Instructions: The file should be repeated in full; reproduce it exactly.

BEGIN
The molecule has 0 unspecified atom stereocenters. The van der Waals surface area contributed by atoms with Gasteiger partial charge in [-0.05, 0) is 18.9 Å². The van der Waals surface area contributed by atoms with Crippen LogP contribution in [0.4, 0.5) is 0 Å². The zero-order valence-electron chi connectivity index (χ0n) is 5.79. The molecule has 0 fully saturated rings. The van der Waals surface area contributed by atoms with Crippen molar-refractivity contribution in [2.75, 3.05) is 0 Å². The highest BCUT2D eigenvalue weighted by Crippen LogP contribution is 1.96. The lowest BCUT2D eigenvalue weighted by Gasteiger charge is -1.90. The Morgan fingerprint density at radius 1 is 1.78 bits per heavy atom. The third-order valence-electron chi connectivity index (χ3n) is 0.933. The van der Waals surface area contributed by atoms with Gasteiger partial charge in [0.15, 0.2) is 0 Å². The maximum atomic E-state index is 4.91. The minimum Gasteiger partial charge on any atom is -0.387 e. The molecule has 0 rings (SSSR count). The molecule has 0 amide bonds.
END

The molecule has 0 unspecified atom stereocenters. The van der Waals surface area contributed by atoms with Gasteiger partial charge in [-0.05, 0) is 18.9 Å². The van der Waals surface area contributed by atoms with Crippen LogP contribution in [0.4, 0.5) is 0 Å². The zero-order valence-electron chi connectivity index (χ0n) is 5.79. The molecule has 0 fully saturated rings. The van der Waals surface area contributed by atoms with Crippen molar-refractivity contribution in [2.75, 3.05) is 0 Å². The highest BCUT2D eigenvalue weighted by Crippen LogP contribution is 1.96. The lowest BCUT2D eigenvalue weighted by Gasteiger charge is -1.90. The Morgan fingerprint density at radius 1 is 1.78 bits per heavy atom. The third-order valence-electron chi connectivity index (χ3n) is 0.933. The van der Waals surface area contributed by atoms with Gasteiger partial charge in [0.15, 0.2) is 0 Å². The maximum atomic E-state index is 4.91. The minimum Gasteiger partial charge on any atom is -0.387 e. The molecule has 0 rings (SSSR count). The molecule has 0 amide bonds.